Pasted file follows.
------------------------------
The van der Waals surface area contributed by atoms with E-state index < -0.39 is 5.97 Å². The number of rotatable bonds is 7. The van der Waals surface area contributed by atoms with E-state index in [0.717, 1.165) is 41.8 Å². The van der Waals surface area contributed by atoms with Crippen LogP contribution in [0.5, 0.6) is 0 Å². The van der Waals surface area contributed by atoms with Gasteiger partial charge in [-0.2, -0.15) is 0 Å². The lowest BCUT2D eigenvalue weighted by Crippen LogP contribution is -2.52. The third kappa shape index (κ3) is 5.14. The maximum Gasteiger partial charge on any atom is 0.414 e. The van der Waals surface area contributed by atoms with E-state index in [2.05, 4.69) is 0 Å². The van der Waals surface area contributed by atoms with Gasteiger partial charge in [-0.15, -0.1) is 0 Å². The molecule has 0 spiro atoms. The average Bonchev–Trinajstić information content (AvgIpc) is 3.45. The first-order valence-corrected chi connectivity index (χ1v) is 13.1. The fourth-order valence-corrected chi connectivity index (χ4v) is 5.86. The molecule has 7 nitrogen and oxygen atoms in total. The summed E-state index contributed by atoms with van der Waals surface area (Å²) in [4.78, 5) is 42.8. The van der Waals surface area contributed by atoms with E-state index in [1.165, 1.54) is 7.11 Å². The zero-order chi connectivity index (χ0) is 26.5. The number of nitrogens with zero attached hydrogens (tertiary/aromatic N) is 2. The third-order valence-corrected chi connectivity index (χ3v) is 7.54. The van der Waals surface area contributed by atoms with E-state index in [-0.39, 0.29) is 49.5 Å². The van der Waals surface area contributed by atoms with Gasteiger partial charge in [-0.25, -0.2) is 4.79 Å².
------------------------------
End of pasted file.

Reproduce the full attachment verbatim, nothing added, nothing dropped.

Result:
The van der Waals surface area contributed by atoms with E-state index < -0.39 is 5.97 Å². The number of rotatable bonds is 7. The van der Waals surface area contributed by atoms with E-state index in [0.717, 1.165) is 41.8 Å². The van der Waals surface area contributed by atoms with Crippen LogP contribution in [0.5, 0.6) is 0 Å². The van der Waals surface area contributed by atoms with Gasteiger partial charge in [-0.2, -0.15) is 0 Å². The lowest BCUT2D eigenvalue weighted by Crippen LogP contribution is -2.52. The third kappa shape index (κ3) is 5.14. The maximum Gasteiger partial charge on any atom is 0.414 e. The van der Waals surface area contributed by atoms with E-state index in [2.05, 4.69) is 0 Å². The van der Waals surface area contributed by atoms with Gasteiger partial charge in [-0.15, -0.1) is 0 Å². The molecule has 0 spiro atoms. The average Bonchev–Trinajstić information content (AvgIpc) is 3.45. The first-order valence-corrected chi connectivity index (χ1v) is 13.1. The fourth-order valence-corrected chi connectivity index (χ4v) is 5.86. The molecule has 7 nitrogen and oxygen atoms in total. The summed E-state index contributed by atoms with van der Waals surface area (Å²) in [4.78, 5) is 42.8. The van der Waals surface area contributed by atoms with E-state index in [1.165, 1.54) is 7.11 Å². The zero-order chi connectivity index (χ0) is 26.5. The number of nitrogens with zero attached hydrogens (tertiary/aromatic N) is 2. The third-order valence-corrected chi connectivity index (χ3v) is 7.54. The van der Waals surface area contributed by atoms with E-state index in [-0.39, 0.29) is 49.5 Å². The van der Waals surface area contributed by atoms with Gasteiger partial charge in [-0.25, -0.2) is 4.79 Å².